In addition to education, I think there is a second and equally important value to reading. I have read numerous articles recently about studies suggesting that people, who read, especially fiction, develop more empathy than those who do not read (Chiaet). The overall point of the results of this study, as well as others, is that people who read fiction tend to learn to identify with other human beings and their problems. This is what many of our parents taught to us when they said that we needed to learn to walk in the shoes of other people. It is the basic idea of trying to understand how other people think and feel. Even without these scientific studies, I would assert that fiction helps us to develop empathy.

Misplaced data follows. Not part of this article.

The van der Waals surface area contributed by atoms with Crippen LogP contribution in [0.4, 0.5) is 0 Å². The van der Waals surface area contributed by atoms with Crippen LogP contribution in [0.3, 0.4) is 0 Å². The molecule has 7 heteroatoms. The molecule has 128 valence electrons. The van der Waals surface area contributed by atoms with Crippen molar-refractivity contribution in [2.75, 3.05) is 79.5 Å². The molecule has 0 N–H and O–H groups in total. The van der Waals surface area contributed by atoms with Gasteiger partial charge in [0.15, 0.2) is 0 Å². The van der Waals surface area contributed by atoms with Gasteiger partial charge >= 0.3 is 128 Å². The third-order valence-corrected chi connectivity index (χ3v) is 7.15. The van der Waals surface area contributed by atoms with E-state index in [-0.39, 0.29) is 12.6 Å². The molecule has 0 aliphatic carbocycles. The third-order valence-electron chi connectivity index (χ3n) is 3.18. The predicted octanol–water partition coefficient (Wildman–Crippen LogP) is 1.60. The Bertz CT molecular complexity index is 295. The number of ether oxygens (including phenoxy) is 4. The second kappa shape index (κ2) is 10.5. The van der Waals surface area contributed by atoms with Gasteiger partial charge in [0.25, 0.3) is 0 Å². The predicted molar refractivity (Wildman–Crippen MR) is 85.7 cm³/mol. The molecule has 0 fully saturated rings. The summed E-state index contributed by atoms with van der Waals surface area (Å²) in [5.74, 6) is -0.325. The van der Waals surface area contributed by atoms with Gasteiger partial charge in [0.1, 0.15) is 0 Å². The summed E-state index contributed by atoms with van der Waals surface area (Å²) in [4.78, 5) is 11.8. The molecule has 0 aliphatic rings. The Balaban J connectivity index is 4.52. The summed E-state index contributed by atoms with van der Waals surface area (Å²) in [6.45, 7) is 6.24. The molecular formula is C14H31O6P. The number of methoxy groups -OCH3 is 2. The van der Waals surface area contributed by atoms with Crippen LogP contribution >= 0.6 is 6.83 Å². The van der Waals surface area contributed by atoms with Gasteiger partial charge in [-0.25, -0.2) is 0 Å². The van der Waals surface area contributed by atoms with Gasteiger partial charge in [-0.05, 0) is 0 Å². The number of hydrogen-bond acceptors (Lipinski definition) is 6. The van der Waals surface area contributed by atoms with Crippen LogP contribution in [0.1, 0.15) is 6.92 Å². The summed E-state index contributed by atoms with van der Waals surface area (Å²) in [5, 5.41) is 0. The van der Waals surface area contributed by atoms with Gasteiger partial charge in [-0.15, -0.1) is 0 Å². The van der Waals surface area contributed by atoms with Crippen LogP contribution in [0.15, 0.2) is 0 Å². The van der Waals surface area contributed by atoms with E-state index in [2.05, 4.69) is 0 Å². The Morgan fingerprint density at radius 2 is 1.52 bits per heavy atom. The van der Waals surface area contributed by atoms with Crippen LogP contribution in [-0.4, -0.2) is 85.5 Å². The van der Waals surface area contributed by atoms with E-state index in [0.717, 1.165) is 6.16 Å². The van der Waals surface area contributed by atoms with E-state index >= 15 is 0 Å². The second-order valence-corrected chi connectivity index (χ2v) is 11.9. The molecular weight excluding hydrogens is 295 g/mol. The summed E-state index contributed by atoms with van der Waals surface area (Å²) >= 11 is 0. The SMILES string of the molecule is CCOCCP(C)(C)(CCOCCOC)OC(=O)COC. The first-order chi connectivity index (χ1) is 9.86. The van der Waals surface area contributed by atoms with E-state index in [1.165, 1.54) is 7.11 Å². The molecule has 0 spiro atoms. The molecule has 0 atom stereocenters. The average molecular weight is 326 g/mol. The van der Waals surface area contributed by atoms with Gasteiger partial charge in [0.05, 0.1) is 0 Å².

What do you think about this? Do any of you have other suggestions about the benefits of reading? I would enjoy seeing your ideas.

Works Cited

Chiaet, Julianne. “Novel Finding: Reading Literary Fiction Improves Empathy.” Scientific
American.Com. October 4, 2013. Web.

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Who Is One Of Your Favorite Authors?

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I have asked about specific books and movies before in my blog, but I thought I would offer a different question this time. I have many authors whose work I both love and admire. Answering the question I am going to ask, therefore, is difficult for me, but it is fair that I answer before anyone else.

Who is one of your favorite authors?

To answer this question today, I will choose Stephen King.